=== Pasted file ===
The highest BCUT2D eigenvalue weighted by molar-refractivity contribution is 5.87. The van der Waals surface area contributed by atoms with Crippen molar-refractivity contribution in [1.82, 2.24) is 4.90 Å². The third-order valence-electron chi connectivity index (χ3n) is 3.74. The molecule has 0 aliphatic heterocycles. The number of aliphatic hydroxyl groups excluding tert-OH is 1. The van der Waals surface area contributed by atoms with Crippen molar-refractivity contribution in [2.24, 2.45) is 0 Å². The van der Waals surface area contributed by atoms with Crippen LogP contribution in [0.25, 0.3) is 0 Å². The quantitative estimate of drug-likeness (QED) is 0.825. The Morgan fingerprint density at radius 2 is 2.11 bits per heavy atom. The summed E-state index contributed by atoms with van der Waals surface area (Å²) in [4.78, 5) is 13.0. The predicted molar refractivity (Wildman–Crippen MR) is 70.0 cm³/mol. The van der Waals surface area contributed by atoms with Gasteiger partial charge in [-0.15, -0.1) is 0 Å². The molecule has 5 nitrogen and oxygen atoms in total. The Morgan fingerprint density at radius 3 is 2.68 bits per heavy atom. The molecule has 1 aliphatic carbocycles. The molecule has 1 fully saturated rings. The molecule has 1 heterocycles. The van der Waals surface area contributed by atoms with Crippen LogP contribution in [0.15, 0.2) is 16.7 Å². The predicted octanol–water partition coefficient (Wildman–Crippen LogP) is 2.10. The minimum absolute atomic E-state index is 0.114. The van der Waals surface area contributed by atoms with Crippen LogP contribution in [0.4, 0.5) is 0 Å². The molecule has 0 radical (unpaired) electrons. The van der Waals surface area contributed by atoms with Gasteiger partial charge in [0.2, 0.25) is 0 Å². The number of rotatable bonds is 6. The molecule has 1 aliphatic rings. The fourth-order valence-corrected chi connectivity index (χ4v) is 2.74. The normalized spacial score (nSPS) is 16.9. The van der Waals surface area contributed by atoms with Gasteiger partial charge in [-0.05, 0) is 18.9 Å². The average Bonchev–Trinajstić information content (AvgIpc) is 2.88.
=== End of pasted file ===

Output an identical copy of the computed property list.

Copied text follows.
The highest BCUT2D eigenvalue weighted by molar-refractivity contribution is 5.87. The van der Waals surface area contributed by atoms with Crippen molar-refractivity contribution in [1.82, 2.24) is 4.90 Å². The third-order valence-electron chi connectivity index (χ3n) is 3.74. The molecule has 0 aliphatic heterocycles. The number of aliphatic hydroxyl groups excluding tert-OH is 1. The van der Waals surface area contributed by atoms with Crippen molar-refractivity contribution in [2.24, 2.45) is 0 Å². The van der Waals surface area contributed by atoms with Crippen LogP contribution in [0.25, 0.3) is 0 Å². The quantitative estimate of drug-likeness (QED) is 0.825. The Morgan fingerprint density at radius 2 is 2.11 bits per heavy atom. The summed E-state index contributed by atoms with van der Waals surface area (Å²) in [4.78, 5) is 13.0. The predicted molar refractivity (Wildman–Crippen MR) is 70.0 cm³/mol. The van der Waals surface area contributed by atoms with Gasteiger partial charge in [-0.15, -0.1) is 0 Å². The molecule has 5 nitrogen and oxygen atoms in total. The Morgan fingerprint density at radius 3 is 2.68 bits per heavy atom. The molecule has 1 aliphatic carbocycles. The molecule has 1 fully saturated rings. The molecule has 1 heterocycles. The van der Waals surface area contributed by atoms with Crippen LogP contribution in [0.15, 0.2) is 16.7 Å². The predicted octanol–water partition coefficient (Wildman–Crippen LogP) is 2.10. The minimum absolute atomic E-state index is 0.114. The van der Waals surface area contributed by atoms with Crippen LogP contribution in [0.4, 0.5) is 0 Å². The molecule has 0 radical (unpaired) electrons. The van der Waals surface area contributed by atoms with Gasteiger partial charge in [0.2, 0.25) is 0 Å². The number of rotatable bonds is 6. The molecule has 1 aliphatic rings. The fourth-order valence-corrected chi connectivity index (χ4v) is 2.74. The normalized spacial score (nSPS) is 16.9. The van der Waals surface area contributed by atoms with Gasteiger partial charge in [-0.05, 0) is 18.9 Å². The average Bonchev–Trinajstić information content (AvgIpc) is 2.88.